Then there’s the formal sector, which gets counted. The biggest challenges here would be for services: aviation, shipping, tourism, hotels, restaurants, travel agency portals et al. In manufacturing, supply chains, especially for auto, electronics, engineering, chemicals, metals, would be affected for sure. Recovery too will be phased out: it will start with services and only then, gradually, move over to the manufacturing sector.
Dr Sachin Chaturvedi, director general at the Research and Information System for Developing Countries (RIS), points to the larger global picture that is emerging. Given the disruption in China, its ability to supply goods is expected to be hit by 2.5-4.7 per cent. And it could get worse if the current situation continues. There are expectations that China could emerge out of all of this only by April 15. Many countries, like the US, Australia and the EU nations, which depended on China for many of their essential supplies, are now pushing domestic industries to help reduce import dependence. India too is looking at improving its own supply lines. That will especially be the case with medical devices and pharmaceutical products, given the new plans for setting up special zones and switching to productivity-linked incentives. So there will be some concentrated buzz there.
But make no mistake. The scenario is particularly challenging for developing countries like India, which do not have efficient public health systems, response capacity or social security. But the seeds of a recovery are always embedded within a crisis. “Looking at the economy globally, this is definitely a strenuous phase and millions of jobs are going to be affected. Nonetheless, history has enough examples to demonstrate that after a time of economic difficulty, industry and countries have always bounced back,” says Prof Janat Shah, director, IIM Udaipur. We need to be prepared for the recovery, and remember the vital lessons learnt, he says, with fundamental changes that need to be made in how we approach health, in India as well as globally. A simple but enduring aphorism from him: “We cannot expect economic growth if public healthcare is kept on the backburner”.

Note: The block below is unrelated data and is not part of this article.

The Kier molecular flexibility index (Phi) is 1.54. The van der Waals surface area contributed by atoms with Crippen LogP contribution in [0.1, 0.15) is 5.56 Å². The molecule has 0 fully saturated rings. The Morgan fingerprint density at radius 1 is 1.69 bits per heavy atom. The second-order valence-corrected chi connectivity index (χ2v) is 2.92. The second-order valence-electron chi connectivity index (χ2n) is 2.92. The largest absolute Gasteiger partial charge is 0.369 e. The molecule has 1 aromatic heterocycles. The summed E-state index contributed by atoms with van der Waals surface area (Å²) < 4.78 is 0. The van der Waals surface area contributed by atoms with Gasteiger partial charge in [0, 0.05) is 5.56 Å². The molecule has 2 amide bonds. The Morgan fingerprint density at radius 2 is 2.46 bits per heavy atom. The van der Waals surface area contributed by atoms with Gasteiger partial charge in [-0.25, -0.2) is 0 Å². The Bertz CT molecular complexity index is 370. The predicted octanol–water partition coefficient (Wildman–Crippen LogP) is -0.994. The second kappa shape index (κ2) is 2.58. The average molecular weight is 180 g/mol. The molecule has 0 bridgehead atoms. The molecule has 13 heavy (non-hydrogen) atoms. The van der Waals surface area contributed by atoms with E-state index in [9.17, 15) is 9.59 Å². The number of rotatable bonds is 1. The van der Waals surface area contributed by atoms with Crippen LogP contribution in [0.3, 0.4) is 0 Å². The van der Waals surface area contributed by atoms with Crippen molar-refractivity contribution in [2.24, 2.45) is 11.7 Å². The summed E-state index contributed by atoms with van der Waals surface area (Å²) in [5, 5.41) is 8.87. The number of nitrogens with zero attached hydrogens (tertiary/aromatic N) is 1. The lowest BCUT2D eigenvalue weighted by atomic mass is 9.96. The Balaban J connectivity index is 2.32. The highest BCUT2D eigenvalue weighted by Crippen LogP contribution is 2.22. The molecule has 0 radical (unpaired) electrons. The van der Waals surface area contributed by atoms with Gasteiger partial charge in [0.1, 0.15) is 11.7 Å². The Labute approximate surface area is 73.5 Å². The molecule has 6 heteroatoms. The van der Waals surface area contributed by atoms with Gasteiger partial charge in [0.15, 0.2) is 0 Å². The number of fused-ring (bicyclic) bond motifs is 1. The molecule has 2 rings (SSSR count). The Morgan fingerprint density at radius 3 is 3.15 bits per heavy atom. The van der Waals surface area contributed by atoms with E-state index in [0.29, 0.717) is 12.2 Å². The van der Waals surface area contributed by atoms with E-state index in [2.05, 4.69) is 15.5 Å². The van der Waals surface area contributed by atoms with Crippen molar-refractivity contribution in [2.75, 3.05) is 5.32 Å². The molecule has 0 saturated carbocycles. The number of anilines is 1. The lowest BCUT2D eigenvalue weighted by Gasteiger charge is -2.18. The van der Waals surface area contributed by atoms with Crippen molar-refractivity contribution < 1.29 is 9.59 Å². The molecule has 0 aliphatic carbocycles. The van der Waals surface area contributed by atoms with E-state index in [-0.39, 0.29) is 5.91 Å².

Calling COVID-19 the biggest global issue after the Great Depression, with all of 165 countries affected, N.R. Bhanumurthy, professor at the National Institute of Public Finance and Policy, points out that the impacts on both the global and Indian economy are still evolving. Only the disruptions have started, he says, and at this stage it is going to be very difficult to predict anything very concretely about the future. Much depends on how long the crisis stretches. Even the usual data-backed analysis is cramped for space, and we will need to wait for future economic historians for a final tally. At the present moment, “this crisis is disturbing how all the economic activity is conducted,” says Bhanumurthy. “The impact is going to be across the board. Now we have to wait and watch how the India story is going to play out. We will know only after this lockdown period......”